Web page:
Why do some stocks do better than others? There can be many reasons but one, it appears, could be a change to a new and catchier ticker symbol.
On August 24, Sun Microsystems announced that it was changing its ticker from SUNW to JAVA - a catchy name that ties in with its history of developing Java technology.
Since then, it has outperformed the S&P 500 by more than 15 per cent and has outperformed the tech sector.
There are other examples. Since August of last year, Big Lots, the discount retailer, is up more tahn 60 per cent - far in excess of the market. OVer the previous decade, its stock had declined: but then it changed its ticker from BLI to BIG.
Academic research confirms that there is a pattern. A study of flotations on the New York Stock Exchange by Adam Alter and Daniel Oppenheimer, of Princeton University, shows that stocks whose tickers could be pronounced as a word beat stocks with unpronounceable tickers for up to a year after flotation, by a small but statistically significant margin.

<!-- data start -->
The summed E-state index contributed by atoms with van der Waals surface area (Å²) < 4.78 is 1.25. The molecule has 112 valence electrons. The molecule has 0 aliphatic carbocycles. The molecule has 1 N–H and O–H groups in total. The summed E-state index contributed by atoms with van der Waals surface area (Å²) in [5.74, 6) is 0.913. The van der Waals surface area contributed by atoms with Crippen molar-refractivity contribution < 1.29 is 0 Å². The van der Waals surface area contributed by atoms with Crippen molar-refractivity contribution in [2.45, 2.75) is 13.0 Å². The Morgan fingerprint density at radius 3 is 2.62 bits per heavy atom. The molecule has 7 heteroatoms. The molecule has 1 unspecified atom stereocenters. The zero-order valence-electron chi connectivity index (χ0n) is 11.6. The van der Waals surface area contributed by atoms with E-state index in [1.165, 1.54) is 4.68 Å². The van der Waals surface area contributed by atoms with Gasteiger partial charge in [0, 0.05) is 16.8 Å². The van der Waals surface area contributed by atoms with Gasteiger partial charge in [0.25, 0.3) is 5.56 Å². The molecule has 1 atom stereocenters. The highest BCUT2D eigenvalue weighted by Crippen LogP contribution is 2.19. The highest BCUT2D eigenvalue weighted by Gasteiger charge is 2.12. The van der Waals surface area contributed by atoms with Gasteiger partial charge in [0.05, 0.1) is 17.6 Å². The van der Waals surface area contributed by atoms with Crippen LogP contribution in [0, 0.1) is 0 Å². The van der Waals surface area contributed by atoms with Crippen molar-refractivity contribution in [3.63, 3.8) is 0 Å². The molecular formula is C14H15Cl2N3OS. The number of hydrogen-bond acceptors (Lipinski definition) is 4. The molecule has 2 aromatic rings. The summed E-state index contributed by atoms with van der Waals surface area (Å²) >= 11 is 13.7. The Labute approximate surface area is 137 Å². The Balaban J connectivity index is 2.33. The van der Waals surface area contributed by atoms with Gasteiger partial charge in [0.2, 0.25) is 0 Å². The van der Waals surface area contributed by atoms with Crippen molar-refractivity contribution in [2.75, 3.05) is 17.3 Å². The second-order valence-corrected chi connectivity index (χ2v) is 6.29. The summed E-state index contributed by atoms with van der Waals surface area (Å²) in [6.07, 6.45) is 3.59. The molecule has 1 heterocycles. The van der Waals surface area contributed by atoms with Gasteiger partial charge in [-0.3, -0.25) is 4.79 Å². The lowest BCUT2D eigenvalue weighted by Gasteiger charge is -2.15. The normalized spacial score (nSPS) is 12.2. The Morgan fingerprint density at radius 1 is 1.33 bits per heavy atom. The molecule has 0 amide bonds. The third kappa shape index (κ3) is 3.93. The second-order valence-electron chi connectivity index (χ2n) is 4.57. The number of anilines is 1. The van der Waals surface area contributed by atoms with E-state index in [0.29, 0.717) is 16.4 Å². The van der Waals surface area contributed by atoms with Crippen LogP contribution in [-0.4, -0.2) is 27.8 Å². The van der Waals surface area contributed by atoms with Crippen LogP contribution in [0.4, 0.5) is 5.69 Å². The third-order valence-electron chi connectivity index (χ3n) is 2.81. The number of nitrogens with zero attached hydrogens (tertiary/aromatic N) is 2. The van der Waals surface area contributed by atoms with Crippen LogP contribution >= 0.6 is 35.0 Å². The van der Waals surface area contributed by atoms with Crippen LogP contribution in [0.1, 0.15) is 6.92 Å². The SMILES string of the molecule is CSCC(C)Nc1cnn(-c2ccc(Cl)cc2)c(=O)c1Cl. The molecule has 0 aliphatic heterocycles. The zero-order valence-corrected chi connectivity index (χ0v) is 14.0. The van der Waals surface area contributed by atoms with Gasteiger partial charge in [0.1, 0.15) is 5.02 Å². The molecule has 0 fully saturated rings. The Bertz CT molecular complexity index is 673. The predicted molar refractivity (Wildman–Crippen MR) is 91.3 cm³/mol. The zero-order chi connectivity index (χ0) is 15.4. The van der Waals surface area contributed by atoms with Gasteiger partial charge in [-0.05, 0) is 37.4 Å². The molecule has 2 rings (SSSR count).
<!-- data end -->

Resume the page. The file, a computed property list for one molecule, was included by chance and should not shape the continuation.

Perhaps this expalins why an agribusiness exchange-traded fund launched last week opted for the ticker symbol, MOO
Paul Hickey, of Bespoke investment, suggests executives at Sun might also have read the Princeton research.
None of this is surprising to followers of behavioural finance, which substitutes psychological insights for economists' assumption that people are rational. When bombarded with complex information, it is human nature to look for short cuts. This, in turn, offers the opportunity for profit.
As Richard Thaler, the University of Chicago academic now regarded as a founder of behavioural finance, once put it: "People are not blithering idiots but they are a long way from hyperrational automatons."
I don't know, the trick didn't work too well for Red Hat, they went from RHAT to RHT. True the first one rolls off the tongue nicely.